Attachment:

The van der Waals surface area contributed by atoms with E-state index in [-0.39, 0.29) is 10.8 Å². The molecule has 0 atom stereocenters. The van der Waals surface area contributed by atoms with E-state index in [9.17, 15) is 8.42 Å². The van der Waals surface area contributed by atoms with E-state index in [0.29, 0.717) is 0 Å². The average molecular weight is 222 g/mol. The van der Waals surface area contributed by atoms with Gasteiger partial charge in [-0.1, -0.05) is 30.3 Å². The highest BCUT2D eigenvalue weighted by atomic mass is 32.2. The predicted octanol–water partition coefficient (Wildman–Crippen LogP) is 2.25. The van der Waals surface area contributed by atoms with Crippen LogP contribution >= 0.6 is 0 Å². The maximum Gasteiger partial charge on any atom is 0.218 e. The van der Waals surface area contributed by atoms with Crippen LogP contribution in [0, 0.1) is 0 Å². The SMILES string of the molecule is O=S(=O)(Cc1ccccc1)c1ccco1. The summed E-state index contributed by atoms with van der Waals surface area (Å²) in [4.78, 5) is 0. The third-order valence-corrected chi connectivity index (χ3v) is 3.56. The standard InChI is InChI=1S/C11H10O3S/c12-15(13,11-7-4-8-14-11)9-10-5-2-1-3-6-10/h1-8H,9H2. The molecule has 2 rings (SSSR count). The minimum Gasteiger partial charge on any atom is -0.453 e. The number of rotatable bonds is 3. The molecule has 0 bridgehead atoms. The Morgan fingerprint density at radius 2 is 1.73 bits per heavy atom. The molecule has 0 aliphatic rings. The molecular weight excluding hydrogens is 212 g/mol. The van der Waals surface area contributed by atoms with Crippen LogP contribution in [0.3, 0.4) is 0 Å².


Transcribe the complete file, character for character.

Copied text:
The van der Waals surface area contributed by atoms with E-state index in [-0.39, 0.29) is 10.8 Å². The molecule has 0 atom stereocenters. The van der Waals surface area contributed by atoms with E-state index in [9.17, 15) is 8.42 Å². The van der Waals surface area contributed by atoms with E-state index in [0.29, 0.717) is 0 Å². The average molecular weight is 222 g/mol. The van der Waals surface area contributed by atoms with Gasteiger partial charge in [-0.1, -0.05) is 30.3 Å². The highest BCUT2D eigenvalue weighted by atomic mass is 32.2. The predicted octanol–water partition coefficient (Wildman–Crippen LogP) is 2.25. The van der Waals surface area contributed by atoms with Crippen LogP contribution >= 0.6 is 0 Å². The maximum Gasteiger partial charge on any atom is 0.218 e. The van der Waals surface area contributed by atoms with Crippen LogP contribution in [0, 0.1) is 0 Å². The SMILES string of the molecule is O=S(=O)(Cc1ccccc1)c1ccco1. The summed E-state index contributed by atoms with van der Waals surface area (Å²) in [4.78, 5) is 0. The third-order valence-corrected chi connectivity index (χ3v) is 3.56. The standard InChI is InChI=1S/C11H10O3S/c12-15(13,11-7-4-8-14-11)9-10-5-2-1-3-6-10/h1-8H,9H2. The molecule has 2 rings (SSSR count). The minimum Gasteiger partial charge on any atom is -0.453 e. The number of rotatable bonds is 3. The molecule has 0 bridgehead atoms. The Morgan fingerprint density at radius 2 is 1.73 bits per heavy atom. The molecule has 0 aliphatic rings. The molecular weight excluding hydrogens is 212 g/mol. The van der Waals surface area contributed by atoms with Crippen LogP contribution in [0.3, 0.4) is 0 Å².